INDUSTRIAL RELATIONS ACTS, 1946 TO 2001
SECTION 26(1), INDUSTRIAL RELATIONS ACT, 1990
(REPRESENTED BY LOCAL GOVERNMENT MANAGEMENT SERVICES BOARD)
- AND -
SERVICES INDUSTRIAL PROFESSIONAL TECHNICAL UNION
AMALGAMATED TRANSPORT AND GENERAL WORKERS' UNION
Chairman: Mr Duffy
Employer Member: Mr Carberry
Worker Member: Mr. Somers
1. Increase in retirement age. Increase in retirement gratuity.
2. The dispute concerns Retained Fire Fighters (all Grades) employed by Local Authorities. At issue is an increase in the retirement age from 55 years to 60 years and an increase in the retirement gratuity.
The dispute was referred to the Labour Relations Commission and a conciliation
conference took place. As the parties did not reach agreement, the dispute was referred
to the Labour Court on the 23rd of May, 2002, in accordance with Section 26(1) of the
Industrial Relations Act, 1990. A Labour Court hearing took place on the 23rd of July,
2002, the earliest date suitable to both parties.
3. 1. The employers have failed to enforce a standardised approach. All Local Authorities do not compel all grades of retained fire fighters to retire at 55 years.
2. The employers have failed to treat the staff involved in the claim on the same basis as full-time fire fighters.
3. The provision for medicals does not apply to the full-time service.
4. The employers failed to take into account Council Directive 2000/78/EC regarding the framework for equal treatment in employment and occupation.
5. It is the Union’s opinion that the issue of compulsion to retire at age 55 years is clearly discriminatory.
6. Recognition is given to full time staff who have over 20 years service. No recognition is give to the retained service. The issue of the Protection of Employees (Part-Time Work) Act, 2001, has yet to be addressed in the Service.
7. The Union consider that the retained service should receive a proper retirement gratuity.
4. 1. The retirement age of 55 represents the standard, both nationally and internationally, for retained fire fighters. An increase of the retirement age, at this time, would be contrary to accepted best practice.
2. It is the view of management that the retirement age cannot be extended, taking into account, the health of the fire fighter and safety of his/her colleagues and that of the general public. Levels of health of retained fire fighters are assessed on the current medical scheme which is predicated on a retirement age of 55.
3. An examination of retirements from the retained fire service for one county over a 25 year period show that almost 40% of resignations were on grounds of ill health prior to reaching the actual retirement age.
4. Many retained fire services will not allow fire fighters over the age of 45 to use breathing apparatus.
5. At both Labour Court hearings in 1985 and 1989, the Union indicated acceptance of a retirement age of 55 but were reluctant to agree to implementation until the level of gratuity was increased.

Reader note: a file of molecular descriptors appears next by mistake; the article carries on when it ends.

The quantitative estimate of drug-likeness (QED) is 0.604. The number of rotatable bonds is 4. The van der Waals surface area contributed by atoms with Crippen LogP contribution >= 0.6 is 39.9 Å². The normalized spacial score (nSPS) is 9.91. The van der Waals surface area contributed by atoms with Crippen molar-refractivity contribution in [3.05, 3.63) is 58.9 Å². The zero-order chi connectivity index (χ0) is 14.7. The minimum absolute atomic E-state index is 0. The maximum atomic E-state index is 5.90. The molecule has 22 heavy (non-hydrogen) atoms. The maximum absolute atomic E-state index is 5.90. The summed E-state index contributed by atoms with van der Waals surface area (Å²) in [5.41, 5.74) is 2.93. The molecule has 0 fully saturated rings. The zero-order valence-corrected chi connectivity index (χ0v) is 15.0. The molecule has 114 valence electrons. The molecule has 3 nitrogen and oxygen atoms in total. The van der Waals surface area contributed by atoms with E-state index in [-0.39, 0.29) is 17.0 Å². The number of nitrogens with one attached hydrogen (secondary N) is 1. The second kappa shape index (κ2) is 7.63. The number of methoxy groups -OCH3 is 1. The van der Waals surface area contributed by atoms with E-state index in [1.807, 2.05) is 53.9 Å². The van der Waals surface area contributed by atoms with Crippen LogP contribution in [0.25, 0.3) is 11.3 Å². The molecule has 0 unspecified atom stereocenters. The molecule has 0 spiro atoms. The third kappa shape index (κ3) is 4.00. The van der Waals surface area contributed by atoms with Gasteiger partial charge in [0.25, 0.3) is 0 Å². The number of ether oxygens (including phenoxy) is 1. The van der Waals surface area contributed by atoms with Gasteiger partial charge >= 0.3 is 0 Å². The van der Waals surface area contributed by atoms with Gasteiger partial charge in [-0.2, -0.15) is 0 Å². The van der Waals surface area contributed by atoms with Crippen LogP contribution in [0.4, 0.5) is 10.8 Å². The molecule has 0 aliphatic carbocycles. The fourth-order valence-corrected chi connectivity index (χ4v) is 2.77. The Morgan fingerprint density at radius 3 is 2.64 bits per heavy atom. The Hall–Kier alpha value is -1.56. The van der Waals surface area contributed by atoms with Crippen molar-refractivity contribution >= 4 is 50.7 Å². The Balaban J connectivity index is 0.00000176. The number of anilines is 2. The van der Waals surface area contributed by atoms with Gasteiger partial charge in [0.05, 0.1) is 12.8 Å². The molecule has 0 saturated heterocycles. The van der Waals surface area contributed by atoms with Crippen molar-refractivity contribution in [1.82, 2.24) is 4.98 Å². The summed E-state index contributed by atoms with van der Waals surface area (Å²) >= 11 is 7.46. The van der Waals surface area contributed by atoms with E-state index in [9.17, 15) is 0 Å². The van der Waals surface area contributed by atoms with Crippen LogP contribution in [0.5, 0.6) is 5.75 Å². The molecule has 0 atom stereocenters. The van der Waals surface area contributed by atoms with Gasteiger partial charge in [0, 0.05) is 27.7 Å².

6. Retained fire fighters usually have a separate substantive occupation which will provide a separate occupational pension upon retirement.
7. Gratuities payable to retained fire fighters have increased by a far higher level than those in the wider Public Service.
8. Management is examining the provision of the Part Time Work Act, 2001, to establish the position of retained fire fighters in relation to the Local Government Superannuation scheme.
9. This claim has to be considered as a cost increasing claim precluded under the Programme for Prosperity and Fairness (PPF).
In support of its case for a change in the retirement age of Retained Fire Fighters, the Union have referred to the provision sof the Protection of Employees (Part-Time Work) Act, 2001, and to Council Directive 2000/78/EC (which is not yet transposed in Irish law).
Whilst the claim is before the Court under the Industrial Relations Acts, any resolution of the dispute cannot be on terms contrary to domestic or EU legislation. Furthermore, the need to maintain a blanket retirement age of 55, from a health and safety perspective, should be objectively assessed by the parties with the assistance of suitable experts.
The Court recommends that the parties establish an expert working group to carry out a review of the present retirement age having regard to the factors referred to above. The group should commission such expert assistance as it considers necessary and should report within 12 months. If necessary the matter may be referred back to the Court after this group have reported.
In the interim, the parties should agree a uniform extension period of 3 months for the purpose of training new personnel.
The Court recommends that further consideration of this claim be deferred until the expert working group referred to above reports.
Signed on behalf of the Labour Court
12th August, 2002______________________
Enquiries concerning this Recommendation should be addressed to Caroline Hayes, Court Secretary.